A new analysis has suggested that human ancestors interbred with other species in the Homo genus and that almost 2 percent of the genomes of certain modern African populations are from closely related species.
The research has been published in the recent edition of the Proceedings of the National Academy of Sciences.
Scientists long have wondered about the evolutionary history of modern human beings. While some believed that humans evolved from a single genetically isolated population, other paleontologists thought that everyone living today has a mixed bag of genes.
The Press Association reported through DNA studies that human ancestors interbred with related species, Neanderthals in Europe and an Asian variety called the Denisovans.
To find answers to long-unexplained evolutionary speculations and queries, biologist Michael Hammer at the University of Arizona in Tucson and his colleagues studied DNA from two African hunter-gatherer groups, the Biaka Pygmies and the San (Bushmen), as well as from a West African agricultural population, the Mandenka.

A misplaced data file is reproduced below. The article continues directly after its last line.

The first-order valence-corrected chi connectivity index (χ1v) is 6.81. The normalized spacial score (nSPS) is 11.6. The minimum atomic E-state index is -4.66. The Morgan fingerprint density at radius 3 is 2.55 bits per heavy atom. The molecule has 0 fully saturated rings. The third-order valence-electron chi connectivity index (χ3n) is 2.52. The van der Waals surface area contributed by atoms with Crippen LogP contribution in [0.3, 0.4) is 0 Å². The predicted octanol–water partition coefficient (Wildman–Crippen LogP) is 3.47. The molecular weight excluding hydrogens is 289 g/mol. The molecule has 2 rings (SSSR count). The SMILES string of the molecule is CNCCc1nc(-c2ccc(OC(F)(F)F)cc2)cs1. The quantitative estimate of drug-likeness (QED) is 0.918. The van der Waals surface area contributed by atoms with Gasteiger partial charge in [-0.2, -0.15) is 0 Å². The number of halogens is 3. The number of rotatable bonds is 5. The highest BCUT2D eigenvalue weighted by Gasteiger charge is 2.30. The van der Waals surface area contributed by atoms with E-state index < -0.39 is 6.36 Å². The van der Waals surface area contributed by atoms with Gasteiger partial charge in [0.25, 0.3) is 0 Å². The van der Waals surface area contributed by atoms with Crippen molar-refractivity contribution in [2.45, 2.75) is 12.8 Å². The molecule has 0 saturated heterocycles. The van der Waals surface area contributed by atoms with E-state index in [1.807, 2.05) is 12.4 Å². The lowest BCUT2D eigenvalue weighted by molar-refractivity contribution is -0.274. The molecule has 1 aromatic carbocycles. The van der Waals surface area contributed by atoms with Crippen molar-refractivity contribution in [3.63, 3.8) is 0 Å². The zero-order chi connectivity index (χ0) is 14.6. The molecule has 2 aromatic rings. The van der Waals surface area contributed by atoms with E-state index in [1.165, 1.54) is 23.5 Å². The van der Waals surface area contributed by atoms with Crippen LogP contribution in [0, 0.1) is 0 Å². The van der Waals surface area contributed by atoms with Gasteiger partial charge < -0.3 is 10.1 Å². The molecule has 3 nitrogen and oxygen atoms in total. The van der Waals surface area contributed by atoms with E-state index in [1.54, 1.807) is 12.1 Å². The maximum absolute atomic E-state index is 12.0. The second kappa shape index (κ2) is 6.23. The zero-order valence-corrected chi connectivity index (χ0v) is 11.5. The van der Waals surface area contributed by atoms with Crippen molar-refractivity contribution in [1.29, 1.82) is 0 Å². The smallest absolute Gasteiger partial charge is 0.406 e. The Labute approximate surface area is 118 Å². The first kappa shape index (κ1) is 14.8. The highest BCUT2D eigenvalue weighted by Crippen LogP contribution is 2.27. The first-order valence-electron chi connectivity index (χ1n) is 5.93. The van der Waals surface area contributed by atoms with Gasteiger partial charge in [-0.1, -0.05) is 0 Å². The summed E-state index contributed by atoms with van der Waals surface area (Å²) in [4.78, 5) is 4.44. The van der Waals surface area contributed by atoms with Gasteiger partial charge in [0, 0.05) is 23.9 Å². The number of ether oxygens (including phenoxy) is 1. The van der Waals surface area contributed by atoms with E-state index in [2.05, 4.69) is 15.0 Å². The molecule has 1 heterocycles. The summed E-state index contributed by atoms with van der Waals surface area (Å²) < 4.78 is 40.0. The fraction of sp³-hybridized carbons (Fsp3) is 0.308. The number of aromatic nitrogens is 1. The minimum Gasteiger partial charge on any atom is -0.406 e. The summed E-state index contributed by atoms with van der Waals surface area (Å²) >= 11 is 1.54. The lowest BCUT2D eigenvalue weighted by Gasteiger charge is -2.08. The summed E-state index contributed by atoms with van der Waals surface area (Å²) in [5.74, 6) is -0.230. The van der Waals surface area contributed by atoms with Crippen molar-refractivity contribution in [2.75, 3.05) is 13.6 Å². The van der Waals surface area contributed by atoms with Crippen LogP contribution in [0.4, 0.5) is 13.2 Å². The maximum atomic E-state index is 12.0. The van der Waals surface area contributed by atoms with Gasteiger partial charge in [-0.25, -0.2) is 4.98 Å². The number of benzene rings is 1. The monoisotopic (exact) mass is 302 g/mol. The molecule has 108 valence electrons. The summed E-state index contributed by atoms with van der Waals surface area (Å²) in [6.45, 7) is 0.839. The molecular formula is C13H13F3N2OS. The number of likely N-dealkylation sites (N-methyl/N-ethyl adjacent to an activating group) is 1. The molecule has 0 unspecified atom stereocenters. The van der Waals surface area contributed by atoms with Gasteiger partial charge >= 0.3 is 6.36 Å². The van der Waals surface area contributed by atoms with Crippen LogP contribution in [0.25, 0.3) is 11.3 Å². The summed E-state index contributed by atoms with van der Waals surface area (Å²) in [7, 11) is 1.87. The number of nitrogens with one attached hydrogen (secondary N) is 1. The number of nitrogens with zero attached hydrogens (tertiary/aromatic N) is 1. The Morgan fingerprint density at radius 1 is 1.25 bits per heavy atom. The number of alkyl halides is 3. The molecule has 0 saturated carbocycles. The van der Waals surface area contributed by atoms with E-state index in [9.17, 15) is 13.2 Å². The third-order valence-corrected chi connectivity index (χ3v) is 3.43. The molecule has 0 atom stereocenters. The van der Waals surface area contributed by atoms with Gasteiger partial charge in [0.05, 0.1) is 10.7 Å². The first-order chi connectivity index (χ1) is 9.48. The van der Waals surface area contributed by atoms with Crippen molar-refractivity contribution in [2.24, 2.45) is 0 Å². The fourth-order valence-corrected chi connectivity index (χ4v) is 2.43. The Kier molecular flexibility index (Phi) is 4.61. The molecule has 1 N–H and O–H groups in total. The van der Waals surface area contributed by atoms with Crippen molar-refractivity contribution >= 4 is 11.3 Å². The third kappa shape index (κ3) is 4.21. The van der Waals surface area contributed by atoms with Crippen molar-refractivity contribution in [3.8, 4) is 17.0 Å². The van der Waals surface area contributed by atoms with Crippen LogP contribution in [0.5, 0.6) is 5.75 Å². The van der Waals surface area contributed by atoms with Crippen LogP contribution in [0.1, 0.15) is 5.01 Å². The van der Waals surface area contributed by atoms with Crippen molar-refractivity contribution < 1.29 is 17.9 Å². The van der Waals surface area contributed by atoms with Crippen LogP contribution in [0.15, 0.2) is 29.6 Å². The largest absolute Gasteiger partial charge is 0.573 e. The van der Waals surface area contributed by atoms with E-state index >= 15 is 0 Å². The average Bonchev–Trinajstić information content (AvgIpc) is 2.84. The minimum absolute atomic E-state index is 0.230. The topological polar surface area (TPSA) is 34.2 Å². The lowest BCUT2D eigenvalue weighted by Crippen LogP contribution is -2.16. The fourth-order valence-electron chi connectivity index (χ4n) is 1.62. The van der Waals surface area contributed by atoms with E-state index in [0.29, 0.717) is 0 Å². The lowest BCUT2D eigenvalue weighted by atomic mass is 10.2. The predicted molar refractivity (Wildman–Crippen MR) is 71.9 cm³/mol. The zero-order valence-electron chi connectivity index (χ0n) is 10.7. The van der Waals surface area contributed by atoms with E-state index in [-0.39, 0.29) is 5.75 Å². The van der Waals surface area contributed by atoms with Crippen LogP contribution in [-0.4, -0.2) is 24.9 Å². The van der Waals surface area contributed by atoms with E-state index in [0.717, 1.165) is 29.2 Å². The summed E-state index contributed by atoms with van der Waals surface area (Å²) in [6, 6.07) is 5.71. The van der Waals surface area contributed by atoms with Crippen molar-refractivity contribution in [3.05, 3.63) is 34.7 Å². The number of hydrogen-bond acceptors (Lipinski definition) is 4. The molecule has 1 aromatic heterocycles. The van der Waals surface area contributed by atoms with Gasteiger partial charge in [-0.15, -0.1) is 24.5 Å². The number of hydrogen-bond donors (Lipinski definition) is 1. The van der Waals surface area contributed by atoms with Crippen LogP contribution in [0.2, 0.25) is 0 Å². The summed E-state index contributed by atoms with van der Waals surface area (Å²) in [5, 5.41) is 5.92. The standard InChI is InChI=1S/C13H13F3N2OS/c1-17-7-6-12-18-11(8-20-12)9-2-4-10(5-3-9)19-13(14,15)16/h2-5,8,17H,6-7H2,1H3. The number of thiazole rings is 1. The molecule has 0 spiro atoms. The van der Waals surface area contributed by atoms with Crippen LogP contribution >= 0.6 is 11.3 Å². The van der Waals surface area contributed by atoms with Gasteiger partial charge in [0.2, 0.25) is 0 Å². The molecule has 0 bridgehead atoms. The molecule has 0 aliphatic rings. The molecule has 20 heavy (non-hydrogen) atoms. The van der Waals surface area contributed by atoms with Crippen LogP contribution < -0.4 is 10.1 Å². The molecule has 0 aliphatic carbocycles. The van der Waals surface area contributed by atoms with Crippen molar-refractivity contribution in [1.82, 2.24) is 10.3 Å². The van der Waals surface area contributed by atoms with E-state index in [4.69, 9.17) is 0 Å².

According to the journal Nature, each of these groups is descended from populations that are thought to have remained in Africa, meaning they would have avoided the genetic bottleneck effect that usually occurs with migration. This means the groups show particularly high genetic diversity, which makes their genomes more likely to have retained evidence of ancient genetic mixing.
Hammer and his team believe that around 2 percent of the genetic material found in these modern African populations was inserted into the human genome some 35,000 years ago.